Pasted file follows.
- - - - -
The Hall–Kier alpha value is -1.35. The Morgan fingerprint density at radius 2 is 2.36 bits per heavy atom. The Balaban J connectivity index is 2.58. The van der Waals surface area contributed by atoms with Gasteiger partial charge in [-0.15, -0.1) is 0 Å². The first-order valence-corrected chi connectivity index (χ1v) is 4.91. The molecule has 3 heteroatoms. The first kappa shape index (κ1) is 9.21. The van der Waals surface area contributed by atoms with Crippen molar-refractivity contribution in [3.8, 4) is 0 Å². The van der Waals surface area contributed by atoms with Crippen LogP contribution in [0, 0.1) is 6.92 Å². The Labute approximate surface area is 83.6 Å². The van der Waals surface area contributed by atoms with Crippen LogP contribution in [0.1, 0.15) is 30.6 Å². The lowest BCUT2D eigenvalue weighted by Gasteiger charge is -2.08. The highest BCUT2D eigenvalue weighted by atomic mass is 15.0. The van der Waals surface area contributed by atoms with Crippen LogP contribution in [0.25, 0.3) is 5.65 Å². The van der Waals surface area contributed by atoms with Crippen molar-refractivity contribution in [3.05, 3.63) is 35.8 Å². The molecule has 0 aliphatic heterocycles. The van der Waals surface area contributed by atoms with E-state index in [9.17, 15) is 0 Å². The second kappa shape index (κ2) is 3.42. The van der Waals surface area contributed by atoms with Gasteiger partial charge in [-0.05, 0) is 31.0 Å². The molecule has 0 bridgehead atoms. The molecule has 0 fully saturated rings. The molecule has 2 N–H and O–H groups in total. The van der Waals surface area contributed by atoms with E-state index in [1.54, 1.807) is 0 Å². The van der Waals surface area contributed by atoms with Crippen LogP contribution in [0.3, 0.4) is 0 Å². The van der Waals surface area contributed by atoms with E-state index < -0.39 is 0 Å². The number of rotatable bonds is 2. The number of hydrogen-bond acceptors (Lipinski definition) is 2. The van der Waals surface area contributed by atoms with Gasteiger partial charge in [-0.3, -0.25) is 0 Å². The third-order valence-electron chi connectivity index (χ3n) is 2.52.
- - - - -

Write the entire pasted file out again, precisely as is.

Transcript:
The Hall–Kier alpha value is -1.35. The Morgan fingerprint density at radius 2 is 2.36 bits per heavy atom. The Balaban J connectivity index is 2.58. The van der Waals surface area contributed by atoms with Gasteiger partial charge in [-0.15, -0.1) is 0 Å². The first-order valence-corrected chi connectivity index (χ1v) is 4.91. The molecule has 3 heteroatoms. The first kappa shape index (κ1) is 9.21. The van der Waals surface area contributed by atoms with Crippen molar-refractivity contribution in [3.8, 4) is 0 Å². The van der Waals surface area contributed by atoms with Crippen LogP contribution in [0, 0.1) is 6.92 Å². The Labute approximate surface area is 83.6 Å². The van der Waals surface area contributed by atoms with Crippen LogP contribution in [0.1, 0.15) is 30.6 Å². The lowest BCUT2D eigenvalue weighted by Gasteiger charge is -2.08. The highest BCUT2D eigenvalue weighted by atomic mass is 15.0. The van der Waals surface area contributed by atoms with Crippen LogP contribution in [0.25, 0.3) is 5.65 Å². The van der Waals surface area contributed by atoms with Crippen molar-refractivity contribution in [3.05, 3.63) is 35.8 Å². The molecule has 0 aliphatic heterocycles. The van der Waals surface area contributed by atoms with E-state index in [9.17, 15) is 0 Å². The second kappa shape index (κ2) is 3.42. The van der Waals surface area contributed by atoms with Gasteiger partial charge in [-0.05, 0) is 31.0 Å². The molecule has 0 bridgehead atoms. The molecule has 0 fully saturated rings. The molecule has 2 N–H and O–H groups in total. The van der Waals surface area contributed by atoms with E-state index in [1.54, 1.807) is 0 Å². The van der Waals surface area contributed by atoms with Crippen LogP contribution in [0.3, 0.4) is 0 Å². The van der Waals surface area contributed by atoms with E-state index < -0.39 is 0 Å². The number of rotatable bonds is 2. The number of hydrogen-bond acceptors (Lipinski definition) is 2. The van der Waals surface area contributed by atoms with Gasteiger partial charge in [-0.3, -0.25) is 0 Å². The third-order valence-electron chi connectivity index (χ3n) is 2.52.